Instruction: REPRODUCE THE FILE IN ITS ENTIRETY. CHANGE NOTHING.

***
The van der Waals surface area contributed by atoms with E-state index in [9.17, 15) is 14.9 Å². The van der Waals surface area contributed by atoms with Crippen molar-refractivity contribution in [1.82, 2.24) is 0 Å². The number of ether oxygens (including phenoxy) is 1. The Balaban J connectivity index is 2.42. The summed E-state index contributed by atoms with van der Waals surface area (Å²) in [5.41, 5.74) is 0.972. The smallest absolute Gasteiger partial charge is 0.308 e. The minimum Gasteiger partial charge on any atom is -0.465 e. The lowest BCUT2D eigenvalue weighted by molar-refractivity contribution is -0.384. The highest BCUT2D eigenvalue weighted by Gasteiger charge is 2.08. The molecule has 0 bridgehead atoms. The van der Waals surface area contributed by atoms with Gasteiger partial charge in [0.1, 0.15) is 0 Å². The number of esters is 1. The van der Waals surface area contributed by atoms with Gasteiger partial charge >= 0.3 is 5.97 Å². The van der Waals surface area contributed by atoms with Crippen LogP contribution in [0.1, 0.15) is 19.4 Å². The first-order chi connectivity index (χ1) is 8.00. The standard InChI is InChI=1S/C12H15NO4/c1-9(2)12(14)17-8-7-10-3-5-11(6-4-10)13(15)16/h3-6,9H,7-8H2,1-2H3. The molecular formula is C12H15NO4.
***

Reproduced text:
The van der Waals surface area contributed by atoms with E-state index in [9.17, 15) is 14.9 Å². The van der Waals surface area contributed by atoms with Crippen molar-refractivity contribution in [1.82, 2.24) is 0 Å². The number of ether oxygens (including phenoxy) is 1. The Balaban J connectivity index is 2.42. The summed E-state index contributed by atoms with van der Waals surface area (Å²) in [5.41, 5.74) is 0.972. The smallest absolute Gasteiger partial charge is 0.308 e. The minimum Gasteiger partial charge on any atom is -0.465 e. The lowest BCUT2D eigenvalue weighted by molar-refractivity contribution is -0.384. The highest BCUT2D eigenvalue weighted by Gasteiger charge is 2.08. The molecule has 0 bridgehead atoms. The van der Waals surface area contributed by atoms with Gasteiger partial charge in [0.1, 0.15) is 0 Å². The number of esters is 1. The van der Waals surface area contributed by atoms with Gasteiger partial charge >= 0.3 is 5.97 Å². The van der Waals surface area contributed by atoms with Crippen LogP contribution in [0.1, 0.15) is 19.4 Å². The first-order chi connectivity index (χ1) is 8.00. The standard InChI is InChI=1S/C12H15NO4/c1-9(2)12(14)17-8-7-10-3-5-11(6-4-10)13(15)16/h3-6,9H,7-8H2,1-2H3. The molecular formula is C12H15NO4.